Christmas is still a fortnight away, but the release of superstar Rajini's "Lingaa" meant that the celebrations at the box office got off to a roaring start from now itself. It's been about 4 years since "Endhiran" had hit the screens & though "Kochadaiiyaan" hogged the headlines for a brief period, that couldn't quite match upto the Thalaiva in flesh & blood. So will his latest release satiate the expectations of millions of his fans like me not to mention it's his first film on his birthday???
Solayur's dam has been in the public eye with reports surfacing in the media that questions were raised regarding the stability of the structure. On the behest of the court, a team of experts inspects the dam & comes to the conclusion that all the fears about the dam's stability were misplaced. However, the chief engineer gets murdered on the orders of the MP Nagabooshan (Jagapati Babu) who had some vested interests; but it was not before the former informs the village head (K. Viswanath) that the dam could be saved only by reopening the temple located adjacent to it. Both the dam & the temple was built by Raja Lingeshwaran (Rajinikanth) about 70 years back and as per the village head, the temple should be reopened by someone who belonged to the lineage of the Raja. The village head's grand-daughter Lakshmi (Anushka Shetty) takes up the search which eventually leads her to the Raja's grandson, Lingaa (Rajinikanth); a petty thief who detested even the name of his grandfather being mentioned. So what actually coaxes Lingaa to go to Solayur & how he thwarts the MP's plans forms the crux of the movie.
K.S Ravikumar is one who needs no introduction as he had helmed some of the biggest blockbusters of the Tamil film industry like "Muthu", "Padayappa", "Dasavatharam" etc. For his latest venture, Ravikumar employed the services of Cheyyar Arun & Pon Kumaran to provide him with a compelling tale which would have the fans asking for more. Well the script focuses on two periods, the present & the late 1930s with the latter period being the only one which makes the viewing experience worthwhile. The first half was more or less lack-lustered with the present day, Rajini's intro which is usually the highlight being pretty lame. However, the moment the pre-independence period kicks in...the film does utmost justice to Rajini's style with a bombastic intro & punch dialogues. Once that portion concludes in the latter half, it culminates in a lackadaisical & nonsensical climax with an outrageous stunt sequence which makes us cringe & laugh at the same time.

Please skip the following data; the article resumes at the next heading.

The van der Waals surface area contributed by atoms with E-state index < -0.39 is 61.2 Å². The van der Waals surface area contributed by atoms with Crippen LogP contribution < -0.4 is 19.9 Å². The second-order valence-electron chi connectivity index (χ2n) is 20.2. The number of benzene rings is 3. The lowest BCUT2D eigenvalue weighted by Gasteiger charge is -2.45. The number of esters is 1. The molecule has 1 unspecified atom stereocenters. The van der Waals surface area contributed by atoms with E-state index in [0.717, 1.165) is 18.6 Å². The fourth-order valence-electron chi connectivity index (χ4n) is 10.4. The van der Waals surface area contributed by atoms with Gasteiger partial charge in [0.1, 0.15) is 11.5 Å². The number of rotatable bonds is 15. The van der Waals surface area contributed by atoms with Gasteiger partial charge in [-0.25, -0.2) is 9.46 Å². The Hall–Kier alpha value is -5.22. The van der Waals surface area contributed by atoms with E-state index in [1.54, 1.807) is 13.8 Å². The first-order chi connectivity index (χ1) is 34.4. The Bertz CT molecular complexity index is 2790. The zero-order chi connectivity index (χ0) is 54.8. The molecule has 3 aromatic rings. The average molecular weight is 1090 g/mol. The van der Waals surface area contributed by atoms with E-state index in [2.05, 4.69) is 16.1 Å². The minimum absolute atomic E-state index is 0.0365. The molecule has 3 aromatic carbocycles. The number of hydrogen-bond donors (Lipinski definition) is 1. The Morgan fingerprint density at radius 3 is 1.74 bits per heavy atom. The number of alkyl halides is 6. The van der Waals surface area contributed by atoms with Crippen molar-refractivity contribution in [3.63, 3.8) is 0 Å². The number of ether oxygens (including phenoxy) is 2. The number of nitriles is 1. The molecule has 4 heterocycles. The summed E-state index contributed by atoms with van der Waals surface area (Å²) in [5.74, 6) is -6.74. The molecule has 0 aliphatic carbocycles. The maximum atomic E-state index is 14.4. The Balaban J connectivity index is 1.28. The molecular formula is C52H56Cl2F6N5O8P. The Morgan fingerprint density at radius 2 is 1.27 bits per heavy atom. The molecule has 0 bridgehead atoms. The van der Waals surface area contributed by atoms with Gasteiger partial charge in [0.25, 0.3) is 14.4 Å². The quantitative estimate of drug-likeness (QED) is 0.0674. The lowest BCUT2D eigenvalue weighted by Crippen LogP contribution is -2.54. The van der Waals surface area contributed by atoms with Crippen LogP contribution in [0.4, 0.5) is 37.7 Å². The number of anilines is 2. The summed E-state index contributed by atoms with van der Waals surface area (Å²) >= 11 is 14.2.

One of the major drawbacks of "Lingaa"is the length of the movie which runs close to 3 hours as there are numerous instances where Samjith could have effectively used his editing skills. Both Ratnavelu & Sabu Cyril have done a fantastic job with the visuals and art direction respectively, of the pre-independence era. I was however surprised with A.R Rahman's music as it bordered from mediocre to average at best with the track voiced by him being the best among the lot. The make-up & styling crew also deserves praise for making Rajini look both stylish & not an age beyond the 40s.
Rajini once again delivers a brilliant performance in his own inimitable style with his nonchalant attitude, dialogue delivery & as expected he wins over the audience hands down. Sonakshi Sinha didn't seem odd being paired with the superstar & she has done a decent job for sure. Anushka Shetty barely had much to do except for jive to a couple of songs. Santhanam does manage to crack up a couple of hilarious one-liners while the rest of the cast like K Vishwanath, Radha Ravi, Vijaykumar did their parts aptly. Both the villains of the different eras be it Jagapathi Babu or the English actor barely had the screen space or the impact that would have been expected especially when standing up to Rajini.
Verdict: Rajini films rarely fails to make an impression at the box-office & this is definitely not one of them. With a release in close to 6000 screens, it will be a blockbuster for sure but will it break the records of "Endhiran"...very much possible but I wont be surprised if it doesnt. There is no doubt it would cater to the fans & even for others as well, the pre-independence era will definitely be engrossing. However, how did Raja Lingeshwara read Joseph Campbell's "The Man with a Thousand faces" in 1939, when the book was published only in 1949...I guess only Rajini can read a book even before it is conceived !!!